Volume VI, Issue 9

March 4,  2019
Medicare Trims Payments To 800 Hospitals, Citing Patient Safety Incidents   
Jordan Rau reports for Kaiser Health News on 3/1/19:

Eight hundred hospitals will be paid less by Medicare this year because of high rates of infections and patient injuries, federal records show. The penalties pit hospitals against one another in a race to prevent the most infections, blood clots, cases of sepsis, bedsores, hip fractures and other complications. Each year, the quarter of general hospitals with the highest rates are punished, even if their records have improved from the previous year. The number is the highest since the federal government five years ago launched the Hospital Acquired Conditions (HAC) Reduction Program, created by the Affordable Care Act.

The threat of losing money elevates the issue in many hospitals to the attention of directors and owners, according to Missy Danforth, VP of Healthcare Ratings at the Leapfrog Group, a nonprofit devoted to patient safety.

"The fact that everyone's talking about it, from front-line nurses to boards of directors, is positioning patient safety where it should be, which is at the forefront of everyone's minds," Danforth said.
Study: Physician Make their Hospitals $2.4M Yearly
Les Masterson reports for Healthcare Dive on 2/26/19:

Physicians generated on average nearly $2.4 million in revenue annually on behalf of affiliated hospitals in 2018, according to a new study by Merritt Hawkins, a unit of medical staffing company AMN Healthcare. That's a 52% increase from the $1.5 million in revenue in 2016. Cardiovascular surgeons generated the most on average for hospitals ($3.7 million). They were followed by invasive cardiologists ($3.5 million), neurosurgeons ($3.4 million) and orthopedic surgeons ($3.3 million). General internists ($2.7 million) and family physicians ($2.1 million) also made millions for affiliated hospitals.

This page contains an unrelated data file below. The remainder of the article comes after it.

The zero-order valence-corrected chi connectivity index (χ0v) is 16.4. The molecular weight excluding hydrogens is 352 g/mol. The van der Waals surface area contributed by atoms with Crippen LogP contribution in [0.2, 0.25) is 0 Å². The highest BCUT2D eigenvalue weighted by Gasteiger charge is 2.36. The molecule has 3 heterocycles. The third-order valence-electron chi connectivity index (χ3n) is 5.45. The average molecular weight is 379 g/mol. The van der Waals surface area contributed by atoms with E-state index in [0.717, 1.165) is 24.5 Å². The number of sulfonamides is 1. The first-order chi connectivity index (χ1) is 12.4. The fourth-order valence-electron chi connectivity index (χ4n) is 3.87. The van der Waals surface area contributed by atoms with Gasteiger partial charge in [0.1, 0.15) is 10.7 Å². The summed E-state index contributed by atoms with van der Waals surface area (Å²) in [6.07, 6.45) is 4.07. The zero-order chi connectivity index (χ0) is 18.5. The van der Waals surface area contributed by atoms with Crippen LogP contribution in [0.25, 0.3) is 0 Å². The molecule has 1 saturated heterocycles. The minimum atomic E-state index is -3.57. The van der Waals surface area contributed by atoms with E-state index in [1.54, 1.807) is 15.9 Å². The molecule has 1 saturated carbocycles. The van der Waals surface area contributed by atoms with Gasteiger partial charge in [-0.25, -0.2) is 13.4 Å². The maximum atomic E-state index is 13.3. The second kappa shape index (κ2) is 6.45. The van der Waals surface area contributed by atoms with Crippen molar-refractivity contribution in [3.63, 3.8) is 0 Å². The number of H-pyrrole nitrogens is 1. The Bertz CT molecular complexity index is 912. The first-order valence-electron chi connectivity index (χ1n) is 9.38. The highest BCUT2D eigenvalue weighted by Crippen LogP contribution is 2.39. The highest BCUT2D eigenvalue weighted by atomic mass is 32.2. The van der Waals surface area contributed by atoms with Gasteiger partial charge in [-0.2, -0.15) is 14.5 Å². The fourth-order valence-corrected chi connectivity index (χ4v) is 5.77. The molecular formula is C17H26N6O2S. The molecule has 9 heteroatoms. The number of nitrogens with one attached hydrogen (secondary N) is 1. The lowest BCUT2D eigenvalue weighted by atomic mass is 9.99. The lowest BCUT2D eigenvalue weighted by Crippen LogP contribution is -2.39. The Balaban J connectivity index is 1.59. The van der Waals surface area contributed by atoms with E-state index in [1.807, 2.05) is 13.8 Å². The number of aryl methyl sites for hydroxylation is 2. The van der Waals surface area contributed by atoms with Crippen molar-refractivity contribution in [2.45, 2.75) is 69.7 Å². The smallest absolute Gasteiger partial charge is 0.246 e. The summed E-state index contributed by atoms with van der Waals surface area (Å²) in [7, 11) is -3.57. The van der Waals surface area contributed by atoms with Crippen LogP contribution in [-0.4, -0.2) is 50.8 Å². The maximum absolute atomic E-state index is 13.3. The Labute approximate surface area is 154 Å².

The Merritt Hawkins' 2019 Physician Inpatient/Outpatient Revenue Survey found that physicians are still driving revenue despite payers increasingly moving to value-based payments, according to Mr. Masterson. The report suggested that aging patients are more than making up for the payment models changes that can put physician and hospital reimbursements at risk. 
Safety of Overlapping Surgeries
It is common in U.S. teaching hospitals to move on to the next surgery before the first is completed. Investigators at Harvard Medical School and Stanford University examined the safety of overlapping surgeries and published their findings on Feb. 26 in JAMA.
According the Harvard/Stanford research, this practice is generally safe. However, there were two important exceptions. Patients deemed high risk-those with a relatively high predicted probability of complications from surgery, due to age and preexisting medical conditions-as well as patients undergoing coronary artery bypass experienced higher mortality and complication rates during overlapping surgeries.



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